Steven Gourley, who served on the council from 1988 until 2006, does not fault the developer for the animosity that led to the ultimate failure of the proposed Sepulveda project. “That was not so much Mr. Champion’s problems. It was more of a tragic mistake by the city council,” said Gourley, now a member of the Culver City Unified School District, referring to the lack of public outreach by city officials.
Champion entered into an exclusive negotiating agreement with the redevelopment agency on Oct. 16, 2006. The staff report indicates that the developer approached city officials with a mixed-use proposal that would span two blocks.
While the developer was slated to finance the planned project himself, if the business owner did not agree to be bought out by Champion, the redevelopment agency would have been required to use eminent domain to obtain the properties.
A Feb. 14 redevelopment agency staff report indicates that the agency is of the opinion that some developers may be reluctant to respond to RFPs due to the intense level of preparation. “They may be more inclined to do so if they have been selected from the short list of RFQ respondents,” the report states.
Meghan Sahli-Wells is not swayed by that explanation. “It seems like the developer is being preselected,” said Sahli-Wells, who heads the Downtown Neighbors Association and attended a workshop on Parcel B last year. “And why would this developer, who has a difficult history in Culver City, be preselected to develop this central peiece of property?”
Champion said the downtown project also differs in other ways from the Sepulveda project. “We’re proposing to bid on [Parcel B] with the understanding that has community support,” he said.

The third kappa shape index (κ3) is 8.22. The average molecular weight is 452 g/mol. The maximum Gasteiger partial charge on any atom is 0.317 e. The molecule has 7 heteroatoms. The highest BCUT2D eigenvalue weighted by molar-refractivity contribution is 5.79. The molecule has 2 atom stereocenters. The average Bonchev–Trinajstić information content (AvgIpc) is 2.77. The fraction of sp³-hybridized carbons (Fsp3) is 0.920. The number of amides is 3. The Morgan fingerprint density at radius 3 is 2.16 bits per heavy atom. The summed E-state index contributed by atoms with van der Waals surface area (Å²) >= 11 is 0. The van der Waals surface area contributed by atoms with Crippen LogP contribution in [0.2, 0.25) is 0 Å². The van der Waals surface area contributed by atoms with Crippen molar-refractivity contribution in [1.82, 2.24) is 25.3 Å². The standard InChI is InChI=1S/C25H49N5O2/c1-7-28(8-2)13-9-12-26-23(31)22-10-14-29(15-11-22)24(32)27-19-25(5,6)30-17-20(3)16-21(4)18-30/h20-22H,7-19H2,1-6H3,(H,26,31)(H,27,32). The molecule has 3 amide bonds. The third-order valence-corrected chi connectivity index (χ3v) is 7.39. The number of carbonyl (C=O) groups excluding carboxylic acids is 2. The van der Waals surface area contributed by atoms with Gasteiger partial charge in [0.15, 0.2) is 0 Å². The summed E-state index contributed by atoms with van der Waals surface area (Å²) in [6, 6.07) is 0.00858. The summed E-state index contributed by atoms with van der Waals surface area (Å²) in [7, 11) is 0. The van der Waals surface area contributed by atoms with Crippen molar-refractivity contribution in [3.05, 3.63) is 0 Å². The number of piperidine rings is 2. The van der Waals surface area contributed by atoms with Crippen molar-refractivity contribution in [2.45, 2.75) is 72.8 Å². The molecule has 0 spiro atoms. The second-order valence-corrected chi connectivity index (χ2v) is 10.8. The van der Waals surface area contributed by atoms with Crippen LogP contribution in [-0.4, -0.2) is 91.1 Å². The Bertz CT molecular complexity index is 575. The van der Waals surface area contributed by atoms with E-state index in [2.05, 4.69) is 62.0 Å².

One element that Champion said he believes will be critical to the success of whatever is built at Parcel B is the design of the structure. “It has to have extraordinary architecture,” he said.
Corlin concurs. “It should be something that is attractive and is a good mix with our downtown,” the former councilman added.
Supple said that he would be willing to give Champion the benefit of the doubt if he is ultimately chosen, but added that first impressions are at times hard to forget.
“I wouldn’t necessarily hold [ the planned Sepulveda project] against him, but if I was a little suspicious before, I think that I would be again,” he acknowledged, adding “Fool me once, shame on you. Fool me twice, shame on me.”
Champion is aware that there may be some residents who still remember that the city gave him the greenlight to build along Sepulveda. “It think it’s sad and unfortunate but we understand,” the developer said. “We don’t propose anything that the city doesn’t want.”
Gourley said he believes that doing string community outreach – no matter who is chosen to develop Parcel – will help avoid a repeat of the Sepulveda debacle.
“If you don’t learn from your past mistakes, you’re bound to repeat them,” he cautioned.
Redevelopment Agency Administrator Todd Tipton could not be reached for comment on the status of the development firms that have been solicited.